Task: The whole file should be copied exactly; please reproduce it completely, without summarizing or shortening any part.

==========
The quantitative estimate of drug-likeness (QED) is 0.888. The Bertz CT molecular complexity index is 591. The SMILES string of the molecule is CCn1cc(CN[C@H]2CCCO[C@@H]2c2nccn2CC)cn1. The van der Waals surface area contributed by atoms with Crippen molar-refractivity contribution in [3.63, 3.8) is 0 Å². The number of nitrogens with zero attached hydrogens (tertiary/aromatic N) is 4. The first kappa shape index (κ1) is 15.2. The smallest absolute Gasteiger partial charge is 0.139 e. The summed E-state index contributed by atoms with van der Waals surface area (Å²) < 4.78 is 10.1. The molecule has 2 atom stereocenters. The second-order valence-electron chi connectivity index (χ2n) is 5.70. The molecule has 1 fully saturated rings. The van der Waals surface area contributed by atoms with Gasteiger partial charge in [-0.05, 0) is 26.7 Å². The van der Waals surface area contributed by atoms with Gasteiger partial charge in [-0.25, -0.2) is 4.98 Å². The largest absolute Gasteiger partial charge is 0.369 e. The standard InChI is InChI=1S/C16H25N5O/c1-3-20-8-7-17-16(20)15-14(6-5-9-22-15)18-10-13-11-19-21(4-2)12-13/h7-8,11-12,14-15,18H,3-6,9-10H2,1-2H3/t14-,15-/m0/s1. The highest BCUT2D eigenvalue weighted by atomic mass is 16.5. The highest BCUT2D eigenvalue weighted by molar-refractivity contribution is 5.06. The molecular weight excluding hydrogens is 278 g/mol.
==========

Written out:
The quantitative estimate of drug-likeness (QED) is 0.888. The Bertz CT molecular complexity index is 591. The SMILES string of the molecule is CCn1cc(CN[C@H]2CCCO[C@@H]2c2nccn2CC)cn1. The van der Waals surface area contributed by atoms with Crippen molar-refractivity contribution in [3.63, 3.8) is 0 Å². The number of nitrogens with zero attached hydrogens (tertiary/aromatic N) is 4. The first kappa shape index (κ1) is 15.2. The smallest absolute Gasteiger partial charge is 0.139 e. The summed E-state index contributed by atoms with van der Waals surface area (Å²) < 4.78 is 10.1. The molecule has 2 atom stereocenters. The second-order valence-electron chi connectivity index (χ2n) is 5.70. The molecule has 1 fully saturated rings. The van der Waals surface area contributed by atoms with Gasteiger partial charge in [-0.05, 0) is 26.7 Å². The van der Waals surface area contributed by atoms with Gasteiger partial charge in [-0.25, -0.2) is 4.98 Å². The largest absolute Gasteiger partial charge is 0.369 e. The standard InChI is InChI=1S/C16H25N5O/c1-3-20-8-7-17-16(20)15-14(6-5-9-22-15)18-10-13-11-19-21(4-2)12-13/h7-8,11-12,14-15,18H,3-6,9-10H2,1-2H3/t14-,15-/m0/s1. The highest BCUT2D eigenvalue weighted by atomic mass is 16.5. The highest BCUT2D eigenvalue weighted by molar-refractivity contribution is 5.06. The molecular weight excluding hydrogens is 278 g/mol.